CES 2017: Samsung and others push VR
By Reinier Macatangay
Oh how times are changing quickly. Remember last decade when the Angry Video Game Nerd mercilessly mocked the Virtual Boy? Towards the end, he pointed out how companies no longer cared about virtual reality.
Fast forward to 2017 and the recent CES convention in Las Vegas proved companies do care about VR. Samsung, in particular, was enthusiastic in showing off their Gear VR 4D Experience near the entrance.
The booth featured four major rides. One of them was called Space Racing. As one can tell from the picture, Space Racing ended up as the most intense of the Samsung VR experiences. Attendees were strapped on something that looked like it belonged on a roller coaster ride.
According to the press release, “The never-before-seen Gyro 4D simulator rotates 360 degrees vertically and horizontally to replicate the motions of a spaceship racing through space.”
One headline on CNET had an accurate description when it noted “not to wear a dress” on the ride.
The second simulator was Boat Racing, and in this VR demo a Sway simulator took “viewers on an exotic dinghy boat adventure through the rough streams of Australia’s Murray River.”
The booth also featured a ride down a skeleton track in Canada, and an airshow from a pilot’s perspective. Besides the rides, Samsung showcased Robot Wars, where attendees using sensors were able to throw items at each other.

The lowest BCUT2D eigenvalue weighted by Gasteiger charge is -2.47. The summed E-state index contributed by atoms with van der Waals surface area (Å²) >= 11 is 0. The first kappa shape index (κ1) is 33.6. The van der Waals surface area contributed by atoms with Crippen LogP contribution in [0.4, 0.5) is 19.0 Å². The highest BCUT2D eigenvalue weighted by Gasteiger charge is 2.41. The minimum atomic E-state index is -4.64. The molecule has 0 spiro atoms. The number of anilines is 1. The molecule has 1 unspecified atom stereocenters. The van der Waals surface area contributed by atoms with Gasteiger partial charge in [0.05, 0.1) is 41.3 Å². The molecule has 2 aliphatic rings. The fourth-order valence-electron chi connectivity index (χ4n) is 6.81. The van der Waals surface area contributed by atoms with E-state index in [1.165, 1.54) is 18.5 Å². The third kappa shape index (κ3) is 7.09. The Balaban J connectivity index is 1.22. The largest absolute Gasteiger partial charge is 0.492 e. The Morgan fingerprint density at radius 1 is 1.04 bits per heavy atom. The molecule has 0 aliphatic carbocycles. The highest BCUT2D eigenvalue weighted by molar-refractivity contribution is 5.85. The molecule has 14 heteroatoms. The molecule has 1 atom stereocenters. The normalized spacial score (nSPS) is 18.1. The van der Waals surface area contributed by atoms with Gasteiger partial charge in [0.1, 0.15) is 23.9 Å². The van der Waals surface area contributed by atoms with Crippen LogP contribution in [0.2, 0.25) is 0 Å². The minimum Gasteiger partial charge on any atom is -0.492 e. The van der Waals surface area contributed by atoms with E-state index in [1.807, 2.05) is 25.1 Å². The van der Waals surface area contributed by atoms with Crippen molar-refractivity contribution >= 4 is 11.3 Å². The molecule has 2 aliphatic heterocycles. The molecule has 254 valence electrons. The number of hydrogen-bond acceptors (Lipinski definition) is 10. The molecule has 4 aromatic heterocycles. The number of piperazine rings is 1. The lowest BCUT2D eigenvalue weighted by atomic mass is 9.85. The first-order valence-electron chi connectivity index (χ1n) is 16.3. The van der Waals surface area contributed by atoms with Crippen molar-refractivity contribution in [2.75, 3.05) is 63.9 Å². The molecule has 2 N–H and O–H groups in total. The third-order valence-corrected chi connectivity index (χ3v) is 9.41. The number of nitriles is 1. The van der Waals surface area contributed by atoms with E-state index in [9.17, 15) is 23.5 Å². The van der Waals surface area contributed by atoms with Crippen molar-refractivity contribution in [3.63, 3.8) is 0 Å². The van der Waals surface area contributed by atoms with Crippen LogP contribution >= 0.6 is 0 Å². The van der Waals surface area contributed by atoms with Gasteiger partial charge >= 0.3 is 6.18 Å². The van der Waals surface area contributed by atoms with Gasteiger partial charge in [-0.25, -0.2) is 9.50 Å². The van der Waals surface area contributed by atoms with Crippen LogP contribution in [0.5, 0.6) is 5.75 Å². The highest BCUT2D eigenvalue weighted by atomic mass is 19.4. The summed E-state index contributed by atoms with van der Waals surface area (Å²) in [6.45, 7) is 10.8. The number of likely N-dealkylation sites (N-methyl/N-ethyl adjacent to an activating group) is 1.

But, Samsung was just one major company showcasing the possibilities of a virtual reality headset.
Qualcomm had a Power Rangers VR experience at its booth to promote the Snapdragon 835 processor, and this writer did try the demo. Unfortunately, the headset had trouble focusing (maybe it was not strapped on properly?).
Razer, who dominated headlines with a 3-screen laptop that was stolen, offered a VR headset experience at their booth as well.
Sony displayed a handful of VR games too, while their normal non-headset games were missing.
The entire convention went virtual reality crazy!
Nearly every major company at CES had some kind of virtual reality experience to offer, which means the technology is not going away easily. VR headsets are the future, or at least companies are pushing for it.
Whether the movement becomes successful depends on the same factors that decide whether game consoles succeed: price and content. To become mainstream, a device needs the right price. It also needs compelling software. There is some skepticism, but with Samsung, Sony and others behind it, VR has a chance.